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Jax Officals Warn Boaters To Throttle Down For Manatees

Lindsey Kilbride


The  U.S. Coast Guard is patrolling the St. Johns River off of Jacksonville's north bank Friday. Commanding Officer Nicholas Pavlik steers toward a manatee zone right under the Hart Bridge that’s marked with an orange and white sign.

“If you’re outside of those red and green buoys, you need to be at no wake and that is the manatee zone,” said Pavlik, pointing to the marked areas. “That’s where the manatees tend to be, kind of outside the channel, off to the side grouped together.”


The Coast Guard teams with other agencies, including the Florida Fish and Wildlife Conservation Commission and the Jacksonville Sheriff’s Office, to enforce slow speed and no wake zones.

Now with boating season underway, Jacksonville law enforcement and conservation groups are urging boaters to slow down for manatees.

JSO Sergeant Patricia Grant said Jacksonville has approximately 30,000 registered boaters and if they don't throttle down, they’ll get a ticket.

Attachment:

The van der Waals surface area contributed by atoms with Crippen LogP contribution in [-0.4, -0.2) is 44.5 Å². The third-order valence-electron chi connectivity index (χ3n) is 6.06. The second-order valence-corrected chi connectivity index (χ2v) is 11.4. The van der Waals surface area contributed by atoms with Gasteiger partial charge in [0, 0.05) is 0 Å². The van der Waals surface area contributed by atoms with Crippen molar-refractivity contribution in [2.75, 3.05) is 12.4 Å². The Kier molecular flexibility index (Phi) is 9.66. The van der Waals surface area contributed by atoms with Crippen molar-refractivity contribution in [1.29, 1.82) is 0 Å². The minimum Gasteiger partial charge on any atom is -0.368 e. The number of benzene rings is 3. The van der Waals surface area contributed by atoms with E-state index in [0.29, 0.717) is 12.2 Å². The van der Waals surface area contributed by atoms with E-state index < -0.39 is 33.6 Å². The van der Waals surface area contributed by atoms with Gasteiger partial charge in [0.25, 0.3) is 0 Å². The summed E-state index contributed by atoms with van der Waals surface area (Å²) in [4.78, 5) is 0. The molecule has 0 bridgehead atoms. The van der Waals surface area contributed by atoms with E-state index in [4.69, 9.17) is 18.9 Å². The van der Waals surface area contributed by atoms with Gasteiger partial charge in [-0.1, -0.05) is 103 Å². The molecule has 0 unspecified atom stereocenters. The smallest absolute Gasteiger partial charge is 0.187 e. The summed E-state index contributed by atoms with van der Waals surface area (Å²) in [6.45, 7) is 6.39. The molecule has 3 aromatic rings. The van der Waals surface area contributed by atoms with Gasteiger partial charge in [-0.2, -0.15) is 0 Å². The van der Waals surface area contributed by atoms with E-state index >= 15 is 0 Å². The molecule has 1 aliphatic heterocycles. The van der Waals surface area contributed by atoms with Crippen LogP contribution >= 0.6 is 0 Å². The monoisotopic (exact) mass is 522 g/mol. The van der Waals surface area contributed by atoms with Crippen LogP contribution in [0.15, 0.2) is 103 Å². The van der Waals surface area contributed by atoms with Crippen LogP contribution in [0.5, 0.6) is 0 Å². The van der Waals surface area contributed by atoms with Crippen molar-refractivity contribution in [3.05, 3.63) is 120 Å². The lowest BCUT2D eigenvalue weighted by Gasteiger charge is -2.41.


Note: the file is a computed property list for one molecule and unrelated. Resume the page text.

“Federal fines range from $125 to $25,000 and or six months imprisonment under the Endangered Species Act,” she said.

Credit Lindsey Kilbride / WJCT News
Jacksonville University Marine Science Professor Quint White said jet skis are just as big a danger to manatees as boats, Friday.

People can be fined for speeding or harassing manatees.

But Jacksonville University Marine Science professor Quint White said jet skis are just as big a danger to manatees as boats.

“It’s that blunt-force trauma that will actually kill the manatee,” White said. “Going as slow as 14 mph will kill a manatee.”

There was one watercraft-related manatee death in Jacksonville, down from eight in 2009. But there’s already been one such manatee death this year and boating season is only now getting underway.

Lindsey Kilbride was WJCT's special projects producer until Aug. 28, 2020. She reported, hosted and produced podcasts like Odd Ball, for which she was honored with a statewide award from the Associated Press, as well as What It's Like. She also produced VOIDCAST, hosted by Void magazine's Matt Shaw, and the ADAPT podcast, hosted by WJCT's Brendan Rivers.